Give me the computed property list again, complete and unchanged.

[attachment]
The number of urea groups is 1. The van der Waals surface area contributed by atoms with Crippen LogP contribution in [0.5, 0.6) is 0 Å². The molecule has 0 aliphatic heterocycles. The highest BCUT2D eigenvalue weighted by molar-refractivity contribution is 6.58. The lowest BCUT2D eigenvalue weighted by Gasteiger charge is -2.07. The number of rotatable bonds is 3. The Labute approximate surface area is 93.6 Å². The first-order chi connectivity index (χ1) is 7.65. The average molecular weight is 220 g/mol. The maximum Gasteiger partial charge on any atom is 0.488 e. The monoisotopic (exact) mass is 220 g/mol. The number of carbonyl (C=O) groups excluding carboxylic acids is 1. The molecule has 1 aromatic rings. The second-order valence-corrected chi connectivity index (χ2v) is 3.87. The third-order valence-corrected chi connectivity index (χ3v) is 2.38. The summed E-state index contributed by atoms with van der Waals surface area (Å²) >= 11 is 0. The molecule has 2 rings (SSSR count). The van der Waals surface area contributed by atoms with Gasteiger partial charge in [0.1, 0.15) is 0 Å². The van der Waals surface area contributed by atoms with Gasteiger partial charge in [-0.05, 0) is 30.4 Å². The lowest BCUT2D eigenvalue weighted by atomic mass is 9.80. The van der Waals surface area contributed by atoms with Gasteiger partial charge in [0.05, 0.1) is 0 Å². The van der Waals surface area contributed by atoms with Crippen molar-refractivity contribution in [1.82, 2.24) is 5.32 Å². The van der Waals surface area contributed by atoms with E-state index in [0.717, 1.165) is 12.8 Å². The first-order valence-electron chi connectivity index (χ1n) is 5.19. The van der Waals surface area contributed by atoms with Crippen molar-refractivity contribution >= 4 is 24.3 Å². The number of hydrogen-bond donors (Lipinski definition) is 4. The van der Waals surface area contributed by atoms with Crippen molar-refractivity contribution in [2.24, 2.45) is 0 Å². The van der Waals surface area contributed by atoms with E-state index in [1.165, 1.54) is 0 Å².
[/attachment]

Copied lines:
The number of urea groups is 1. The van der Waals surface area contributed by atoms with Crippen LogP contribution in [0.5, 0.6) is 0 Å². The molecule has 0 aliphatic heterocycles. The highest BCUT2D eigenvalue weighted by molar-refractivity contribution is 6.58. The lowest BCUT2D eigenvalue weighted by Gasteiger charge is -2.07. The number of rotatable bonds is 3. The Labute approximate surface area is 93.6 Å². The first-order chi connectivity index (χ1) is 7.65. The average molecular weight is 220 g/mol. The maximum Gasteiger partial charge on any atom is 0.488 e. The monoisotopic (exact) mass is 220 g/mol. The number of carbonyl (C=O) groups excluding carboxylic acids is 1. The molecule has 1 aromatic rings. The second-order valence-corrected chi connectivity index (χ2v) is 3.87. The third-order valence-corrected chi connectivity index (χ3v) is 2.38. The summed E-state index contributed by atoms with van der Waals surface area (Å²) >= 11 is 0. The molecule has 2 rings (SSSR count). The van der Waals surface area contributed by atoms with Gasteiger partial charge in [0.1, 0.15) is 0 Å². The van der Waals surface area contributed by atoms with Gasteiger partial charge in [-0.05, 0) is 30.4 Å². The lowest BCUT2D eigenvalue weighted by atomic mass is 9.80. The van der Waals surface area contributed by atoms with Gasteiger partial charge in [0.05, 0.1) is 0 Å². The van der Waals surface area contributed by atoms with Crippen molar-refractivity contribution in [1.82, 2.24) is 5.32 Å². The van der Waals surface area contributed by atoms with E-state index in [0.717, 1.165) is 12.8 Å². The first-order valence-electron chi connectivity index (χ1n) is 5.19. The van der Waals surface area contributed by atoms with Crippen molar-refractivity contribution >= 4 is 24.3 Å². The number of hydrogen-bond donors (Lipinski definition) is 4. The van der Waals surface area contributed by atoms with Crippen molar-refractivity contribution in [2.24, 2.45) is 0 Å². The van der Waals surface area contributed by atoms with E-state index in [1.165, 1.54) is 0 Å².